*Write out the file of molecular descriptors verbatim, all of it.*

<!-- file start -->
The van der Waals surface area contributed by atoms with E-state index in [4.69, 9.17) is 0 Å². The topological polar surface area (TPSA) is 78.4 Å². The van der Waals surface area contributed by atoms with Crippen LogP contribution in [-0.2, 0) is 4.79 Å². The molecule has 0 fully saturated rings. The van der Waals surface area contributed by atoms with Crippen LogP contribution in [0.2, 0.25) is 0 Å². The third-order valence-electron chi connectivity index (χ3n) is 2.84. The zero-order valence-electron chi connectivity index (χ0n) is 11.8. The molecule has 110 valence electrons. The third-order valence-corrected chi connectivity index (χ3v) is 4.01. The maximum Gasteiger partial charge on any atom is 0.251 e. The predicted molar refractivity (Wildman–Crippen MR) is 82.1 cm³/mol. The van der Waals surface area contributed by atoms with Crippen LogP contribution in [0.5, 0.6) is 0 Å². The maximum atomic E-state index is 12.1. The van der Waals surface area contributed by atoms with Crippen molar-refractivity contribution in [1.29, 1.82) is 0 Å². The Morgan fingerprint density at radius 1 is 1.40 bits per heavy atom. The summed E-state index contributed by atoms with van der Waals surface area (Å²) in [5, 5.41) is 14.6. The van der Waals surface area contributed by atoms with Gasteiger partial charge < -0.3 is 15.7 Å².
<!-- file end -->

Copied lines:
The van der Waals surface area contributed by atoms with E-state index in [4.69, 9.17) is 0 Å². The topological polar surface area (TPSA) is 78.4 Å². The van der Waals surface area contributed by atoms with Crippen LogP contribution in [-0.2, 0) is 4.79 Å². The molecule has 0 fully saturated rings. The van der Waals surface area contributed by atoms with Crippen LogP contribution in [0.2, 0.25) is 0 Å². The third-order valence-electron chi connectivity index (χ3n) is 2.84. The zero-order valence-electron chi connectivity index (χ0n) is 11.8. The molecule has 110 valence electrons. The third-order valence-corrected chi connectivity index (χ3v) is 4.01. The maximum Gasteiger partial charge on any atom is 0.251 e. The predicted molar refractivity (Wildman–Crippen MR) is 82.1 cm³/mol. The van der Waals surface area contributed by atoms with Crippen LogP contribution in [0.5, 0.6) is 0 Å². The maximum atomic E-state index is 12.1. The van der Waals surface area contributed by atoms with Crippen molar-refractivity contribution in [1.29, 1.82) is 0 Å². The Morgan fingerprint density at radius 1 is 1.40 bits per heavy atom. The summed E-state index contributed by atoms with van der Waals surface area (Å²) in [5, 5.41) is 14.6. The van der Waals surface area contributed by atoms with Gasteiger partial charge < -0.3 is 15.7 Å².